By Dick Morris - 01/18/06 12:00 AM EST
Mirror, mirror on the wall, who is the ugliest of them all?
The most recent Fox News poll indicates that Americans see the Republican congressional majority as materially more corrupt and more responsible for the current spate of scandals than the Democrats. Indeed, the building sense of popular anger against the GOP resembles nothing more than the last congressional scandal — the bounced-check congressional bank affair of 1991 — in its political impact. But that scandal paved the way for Newt Gingrich’s takeover of Congress three years later. This scandal may undo the Republicans.
Generic cynicism about Washington is nothing new. Fox News poll respondents said that they felt that “most elected officials in Washington make policy decisions or take actions as a direct result of money they receive from major campaign contributors” by 65-21. Nothing new there. Because distrust of Congress is usually visited equally on both parties, it normally has no political impact.
But this scandal is different. With Republicans so completely in control of the government, this scandal is theirs. Asked “which political party in Washington” is “more corrupt,” respondents to the Jan. 11 survey said the Republicans are by 33-15. (Forty percent said both were equally dishonest). Independents, the vital element in any potential Republican majority, rate the GOP as the more corrupt by 23-5.
The scandal also seems to be spawning a reaction quite different from the usual cynicism in that it appears to be visited on each district’s local representative. While voters typically deride Congress as a whole, they usually speak highly of their own members. But not this time. Asked if “your own congressional representative has ever taken money or things of value in return for voting a certain way,” voters said yes by 42-33, with Democrats and Republicans equally likely to think so.
Because this scandal is both partisan and local it will have a searing political impact. Nor should the recipients of Abramoff’s dubious generosity dismiss their acceptance of his donations by saying it doesn’t matter because everybody took his money.
Those who did get contributions from him are in for an Election Day surprise. Forty-four percent of the Fox News survey respondents said that if “an elected official from your state took a campaign contribution from Jack Abramoff or organizations that he represented” it would be a “major” factor in deciding whether to vote for him in the next election. Even 31 percent of Republicans felt this way.
Washington scandals come and go. But, about every decade or so, they metastasize into massive national affairs that embrace an entire political party. Republicans were victimized in 1974 by Nixon’s misconduct. Democrats kept Congress in 1992 after the 1991 check-bouncing scandal, but they did so because so many of their old bulls retired. In their places, Bill Clinton’s election swept into office young saplings who succumbed to the partisan wave of 1994, a wave kindled equally by disgust with Clinton and with the Democratic permanent Congressional majority.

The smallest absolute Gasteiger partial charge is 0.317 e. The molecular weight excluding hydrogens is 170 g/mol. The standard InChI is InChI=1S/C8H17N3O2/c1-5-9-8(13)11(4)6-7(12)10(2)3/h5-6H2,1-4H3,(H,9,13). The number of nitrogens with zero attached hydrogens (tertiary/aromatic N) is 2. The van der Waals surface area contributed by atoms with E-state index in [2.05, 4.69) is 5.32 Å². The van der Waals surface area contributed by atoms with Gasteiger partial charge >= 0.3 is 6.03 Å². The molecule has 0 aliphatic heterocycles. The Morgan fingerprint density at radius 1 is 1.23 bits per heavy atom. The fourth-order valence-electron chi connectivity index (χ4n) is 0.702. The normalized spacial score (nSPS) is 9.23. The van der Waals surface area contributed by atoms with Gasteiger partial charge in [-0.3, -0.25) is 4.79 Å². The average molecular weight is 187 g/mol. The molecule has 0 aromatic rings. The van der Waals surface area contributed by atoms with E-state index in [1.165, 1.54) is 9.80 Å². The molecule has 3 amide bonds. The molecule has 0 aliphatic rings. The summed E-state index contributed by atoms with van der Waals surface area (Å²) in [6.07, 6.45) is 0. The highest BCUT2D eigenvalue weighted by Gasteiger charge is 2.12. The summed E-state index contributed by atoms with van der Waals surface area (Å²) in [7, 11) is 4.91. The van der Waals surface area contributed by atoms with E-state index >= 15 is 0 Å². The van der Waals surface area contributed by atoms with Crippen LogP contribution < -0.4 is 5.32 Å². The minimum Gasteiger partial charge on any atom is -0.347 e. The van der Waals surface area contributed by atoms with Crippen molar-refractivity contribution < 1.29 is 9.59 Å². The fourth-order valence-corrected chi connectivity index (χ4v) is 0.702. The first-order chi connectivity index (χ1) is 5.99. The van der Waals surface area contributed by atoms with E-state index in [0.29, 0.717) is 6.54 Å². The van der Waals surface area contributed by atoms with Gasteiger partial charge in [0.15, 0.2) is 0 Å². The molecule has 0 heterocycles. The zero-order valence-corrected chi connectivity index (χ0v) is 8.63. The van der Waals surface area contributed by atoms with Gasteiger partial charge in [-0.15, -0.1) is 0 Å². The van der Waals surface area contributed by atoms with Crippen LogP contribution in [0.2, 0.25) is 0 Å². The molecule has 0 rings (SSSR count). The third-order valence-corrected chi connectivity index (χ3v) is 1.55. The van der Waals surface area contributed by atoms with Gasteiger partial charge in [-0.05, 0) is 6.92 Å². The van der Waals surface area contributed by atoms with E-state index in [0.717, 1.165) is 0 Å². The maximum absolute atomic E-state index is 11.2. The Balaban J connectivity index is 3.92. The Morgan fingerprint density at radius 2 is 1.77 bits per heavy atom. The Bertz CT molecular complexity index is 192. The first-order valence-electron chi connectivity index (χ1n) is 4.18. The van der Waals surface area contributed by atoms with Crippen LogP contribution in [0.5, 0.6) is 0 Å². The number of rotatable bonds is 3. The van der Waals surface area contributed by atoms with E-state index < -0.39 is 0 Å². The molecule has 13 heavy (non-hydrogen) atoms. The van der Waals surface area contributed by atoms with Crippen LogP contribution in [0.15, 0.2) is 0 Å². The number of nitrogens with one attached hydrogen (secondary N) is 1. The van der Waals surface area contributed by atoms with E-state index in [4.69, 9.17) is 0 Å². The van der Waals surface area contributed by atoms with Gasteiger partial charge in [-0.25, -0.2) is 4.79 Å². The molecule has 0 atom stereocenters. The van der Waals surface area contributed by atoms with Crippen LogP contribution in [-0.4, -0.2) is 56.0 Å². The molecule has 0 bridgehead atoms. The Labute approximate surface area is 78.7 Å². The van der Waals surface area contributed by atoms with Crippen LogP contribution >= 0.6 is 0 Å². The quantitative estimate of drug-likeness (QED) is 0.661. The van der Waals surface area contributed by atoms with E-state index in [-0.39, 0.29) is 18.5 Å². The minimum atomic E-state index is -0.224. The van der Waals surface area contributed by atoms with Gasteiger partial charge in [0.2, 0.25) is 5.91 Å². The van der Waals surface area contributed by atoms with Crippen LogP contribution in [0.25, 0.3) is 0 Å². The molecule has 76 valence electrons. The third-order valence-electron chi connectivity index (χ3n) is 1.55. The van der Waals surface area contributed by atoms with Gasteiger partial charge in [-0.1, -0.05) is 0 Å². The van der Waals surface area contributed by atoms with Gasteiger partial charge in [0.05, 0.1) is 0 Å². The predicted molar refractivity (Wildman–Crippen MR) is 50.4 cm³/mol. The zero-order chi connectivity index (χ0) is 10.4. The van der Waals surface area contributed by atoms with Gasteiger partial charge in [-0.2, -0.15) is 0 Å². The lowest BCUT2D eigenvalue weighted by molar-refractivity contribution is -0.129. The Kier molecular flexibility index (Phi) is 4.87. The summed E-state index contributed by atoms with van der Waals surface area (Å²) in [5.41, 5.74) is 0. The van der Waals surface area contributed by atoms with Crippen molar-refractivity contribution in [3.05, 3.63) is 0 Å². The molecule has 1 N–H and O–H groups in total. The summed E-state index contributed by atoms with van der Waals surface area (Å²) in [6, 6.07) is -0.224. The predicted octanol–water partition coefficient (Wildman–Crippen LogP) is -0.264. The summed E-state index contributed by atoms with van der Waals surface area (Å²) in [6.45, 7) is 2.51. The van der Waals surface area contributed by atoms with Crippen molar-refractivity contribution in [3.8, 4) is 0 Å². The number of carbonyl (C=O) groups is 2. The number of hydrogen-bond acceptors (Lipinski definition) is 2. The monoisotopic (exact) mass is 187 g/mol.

The 2006 elections look to be another of these decadal bloodlettings, victimizing, this time, the Republicans.
What can the GOP do to prevent it? It has to start by not coddling its members who are in the cross hairs of this scandal. But shedding individuals will not buy the party a pass from what voters see as an epidemic of scandal. Only real reform will suffice.
Obviously, Congress needs to ban lobbyist-sponsored travel. It was voter anger over taxpayer-paid junketing that spawned these free trips, as legislators looked to lobbyists rather than Uncle Sam to subsidize their vacations. But now the voters are as angry about lobbyist-paid trips as they were over funding the travel themselves. The trips have to go.
But the more serious reform would be to ban earmarking on appropriation bills. Voters have long since understood that it is a fiction that a legislator is fighting for a specific earmark to help the district. They know he is really doing it to get campaign contributions. Once the Supreme Court took away the president’s ability to use the line-item veto on spending bills — a key provision of the Contract with America that was enacted with Clinton’s approval — the natural next step has been to ban earmarking. The practice invites the kind of corruption that is crippling Republican chances in the next election, and it deserves to be ended.
Will the scandals translate into the loss of Congress by the Republicans in 2006? The generic 13-point Democratic lead in Congressional ballot would suggest that it might. Can popular revulsion overcome even Tom DeLay’s gerrymandering? You bet it can!
Morris, a former political adviser to Sen. Trent Lott (R-Miss.) and President Bill Clinton, is the author of Condi vs. Hillary: The Next Great Presidential Race.